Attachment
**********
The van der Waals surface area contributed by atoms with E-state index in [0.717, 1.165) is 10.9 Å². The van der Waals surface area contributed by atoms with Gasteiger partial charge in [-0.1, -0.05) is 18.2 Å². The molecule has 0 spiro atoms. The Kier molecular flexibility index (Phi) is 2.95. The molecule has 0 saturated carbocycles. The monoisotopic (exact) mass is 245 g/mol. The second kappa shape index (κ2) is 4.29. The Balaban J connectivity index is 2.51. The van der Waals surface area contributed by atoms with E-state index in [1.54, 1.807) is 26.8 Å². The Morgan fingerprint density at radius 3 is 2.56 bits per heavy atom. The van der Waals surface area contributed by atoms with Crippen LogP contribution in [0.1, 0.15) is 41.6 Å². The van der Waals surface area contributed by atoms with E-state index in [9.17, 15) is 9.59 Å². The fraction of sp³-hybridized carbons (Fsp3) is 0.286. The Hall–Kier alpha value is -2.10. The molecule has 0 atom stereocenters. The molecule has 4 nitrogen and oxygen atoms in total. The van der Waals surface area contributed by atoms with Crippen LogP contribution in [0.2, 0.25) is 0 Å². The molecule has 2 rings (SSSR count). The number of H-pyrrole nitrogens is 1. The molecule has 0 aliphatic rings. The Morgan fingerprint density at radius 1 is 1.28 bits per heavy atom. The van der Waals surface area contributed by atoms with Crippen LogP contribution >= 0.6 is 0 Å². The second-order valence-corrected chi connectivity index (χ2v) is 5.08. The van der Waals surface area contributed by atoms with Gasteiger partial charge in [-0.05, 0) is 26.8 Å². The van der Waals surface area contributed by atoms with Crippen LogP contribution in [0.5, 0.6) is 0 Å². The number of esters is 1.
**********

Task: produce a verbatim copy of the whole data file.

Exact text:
The van der Waals surface area contributed by atoms with E-state index in [0.717, 1.165) is 10.9 Å². The van der Waals surface area contributed by atoms with Gasteiger partial charge in [-0.1, -0.05) is 18.2 Å². The molecule has 0 spiro atoms. The Kier molecular flexibility index (Phi) is 2.95. The molecule has 0 saturated carbocycles. The monoisotopic (exact) mass is 245 g/mol. The second kappa shape index (κ2) is 4.29. The Balaban J connectivity index is 2.51. The van der Waals surface area contributed by atoms with E-state index in [1.54, 1.807) is 26.8 Å². The Morgan fingerprint density at radius 3 is 2.56 bits per heavy atom. The van der Waals surface area contributed by atoms with Crippen LogP contribution in [0.1, 0.15) is 41.6 Å². The van der Waals surface area contributed by atoms with E-state index in [9.17, 15) is 9.59 Å². The fraction of sp³-hybridized carbons (Fsp3) is 0.286. The Hall–Kier alpha value is -2.10. The molecule has 0 atom stereocenters. The molecule has 4 nitrogen and oxygen atoms in total. The van der Waals surface area contributed by atoms with Crippen LogP contribution in [0.2, 0.25) is 0 Å². The molecule has 2 rings (SSSR count). The number of H-pyrrole nitrogens is 1. The molecule has 0 aliphatic rings. The Morgan fingerprint density at radius 1 is 1.28 bits per heavy atom. The van der Waals surface area contributed by atoms with Crippen LogP contribution >= 0.6 is 0 Å². The second-order valence-corrected chi connectivity index (χ2v) is 5.08. The van der Waals surface area contributed by atoms with Gasteiger partial charge in [-0.05, 0) is 26.8 Å². The van der Waals surface area contributed by atoms with Crippen LogP contribution in [0.5, 0.6) is 0 Å². The number of esters is 1.